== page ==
The nomenclature surrounding bovines can be quite difficult to understand. The words steer, cow, ox, and bull can all refer to members of the Bos genus of animals that are all basically the same creature. So, what are the differences between, say, a steer vs cow? We will perform a deep dive on these mammals and differentiate them for you in several ways. By the time we’re done, you’ll know a steer from a cow along with how they’re related to bulls, heifers, and oxen!
Comparing a Steer vs Cow
The 5 Key Differences Between a Steer vs Cow
The greatest differences between a steer and a cow are their sex, purpose, and morphology. Steers are male bovines that have reached maturity after they have been castrated, and cows are mature female bovines.
Besides, steers are raised to be slaughtered for meat, and cows are also raised for slaughter, to produce more calves, and produce milk.
Thus, steers are larger and heavier than cows, and they have more muscular shoulders and may have horns depending on the species. Cows have udders, a wider midsection, angular shoulders rather than rounded ones, and may have horns.
These are the main differences between a steer and cow, but we’re going to plumb the depths of these differences and show you what sets these animals apart.
Steer vs Cow: Sex
Steers are male and cows are female. Unlike oxen, we cannot separate sex from the creature. Specifically, steers are castrated males that have come into maturity after they have been neutered.
Cows are mature female bovines that have already had at least one calf. The sex of these animals is their most apparent difference, and it can help you tell them apart.
Steer vs Cow: Size
Steers are larger than cows in almost every case. However, it’s important to remember that steers are castrated males that did not have the chance to mature before they lost the ability to produce large amounts of certain hormones.
As a result, steers will have a larger frame than the average cow, but they will also be smaller than oxen and most bulls. Cows are smaller than a steer and still less muscular. Yet, they are larger than a heifer, a young female cow.
On average, cows will grow between 800lbs and 1,700lbs, stand about 4.5ft-5.5ft at the shoulder, and measure 5ft-6ft long. Steers will grow between 1,500lbs and 2,000lbs, stand 5ft-5.5ft at the shoulder, and can measure between 7ft-9ft long. Steers are large, but not as big as their species can get.
Steer vs Cow: Purpose
Steers are bred to be slaughtered for food, often at a young age. Cows are bred so they can give birth to more calves, provide milk that will be sold, and be slaughtered for meat.
Unlike oxen or bulls, steers have a rather macabre purpose when one considers that they are usually less than two years old when they are killed. Bulls breed for some of their lives. They may or may not be slaughtered. Oxen are working animals like horses, and they are certainly not used for their meat unless the situation is desperate.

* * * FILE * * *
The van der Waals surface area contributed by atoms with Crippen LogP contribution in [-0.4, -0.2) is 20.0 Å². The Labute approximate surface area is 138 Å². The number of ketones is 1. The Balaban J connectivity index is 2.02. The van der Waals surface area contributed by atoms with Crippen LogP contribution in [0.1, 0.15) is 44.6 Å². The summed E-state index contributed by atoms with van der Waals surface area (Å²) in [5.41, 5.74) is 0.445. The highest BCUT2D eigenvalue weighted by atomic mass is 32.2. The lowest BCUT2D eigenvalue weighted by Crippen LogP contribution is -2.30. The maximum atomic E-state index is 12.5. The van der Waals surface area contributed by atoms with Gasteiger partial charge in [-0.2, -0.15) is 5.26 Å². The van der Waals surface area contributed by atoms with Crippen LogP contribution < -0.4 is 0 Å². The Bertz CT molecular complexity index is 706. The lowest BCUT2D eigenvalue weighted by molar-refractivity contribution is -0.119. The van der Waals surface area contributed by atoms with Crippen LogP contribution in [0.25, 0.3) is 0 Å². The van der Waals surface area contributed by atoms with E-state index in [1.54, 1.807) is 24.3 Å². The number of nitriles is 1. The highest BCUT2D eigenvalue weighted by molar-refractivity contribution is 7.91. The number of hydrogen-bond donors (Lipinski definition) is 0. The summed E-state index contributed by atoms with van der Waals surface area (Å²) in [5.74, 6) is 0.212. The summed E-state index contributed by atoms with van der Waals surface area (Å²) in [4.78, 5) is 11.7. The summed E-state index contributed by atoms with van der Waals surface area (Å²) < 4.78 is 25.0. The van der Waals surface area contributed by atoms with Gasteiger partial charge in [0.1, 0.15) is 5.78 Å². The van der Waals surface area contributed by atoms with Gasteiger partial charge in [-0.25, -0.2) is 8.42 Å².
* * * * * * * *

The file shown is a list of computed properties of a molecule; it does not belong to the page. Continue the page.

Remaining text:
Steer vs Cow: Morphology
Although steers are castrated at a young age, their bodies are notably different than cows. Steers will have horns if the species grows them. They will also possess muscular shoulders, thick necks, and large heads. Steers will maintain the tuft of hair in the middle of their body that hides their penile sheath, but they will not have the scrotum seen in bulls.
Cows have a wider midsection from calving, and their shoulders are not rounded. Instead, their shoulders are more angular. Lastly, they will have udders and prominent teats that are not seen on steers. Thus, telling these two animals apart is simple.
Steer vs Cow: Age
By definition, steers are mature males that have been castrated before they reached the age of maturity. Thus, a steer is between 12-15 months of age or older since that is the time in which they mature. Cows are usually about two years old or older.
A cow is a mature female bovine that has given birth to at least one calf. In this case, a female bovine comes to maturity at 12-15 months. Combined with the gestation period, a cow is usually defined at a later age than a steer.
FAQs (Frequently Asked Questions)
How Are Steers Different from Bulls and Oxen?
Steers are mature castrated male bovines. Bulls are intact male bovines that are used to breed. Oxen are usually castrated male bovines that have been raised to work on farms or in other industries.
What Are Heifers Compared to a Cow?
Heifers are mature female bovines that have not yet had a calf, but cows are mature female bovine with a calf. Heifers are usually younger than cows since they technically become heiferettes if they reach two years of age without a calf.
What Do Steers Eat?
Steers, like other ruminants, primarily feed on grass and other plants. Using their incisors, they will pick up choice bits of plants before moving the food to their jaws where they can chew the food into a bolus. They will then swallow and regurgitate the food, forming a cud. Steers will chew their cud until it is finally ready to be digested by their multi-chambered digestive system.
The photo featured at the top of this post is © Laura Hedien/Shutterstock.com
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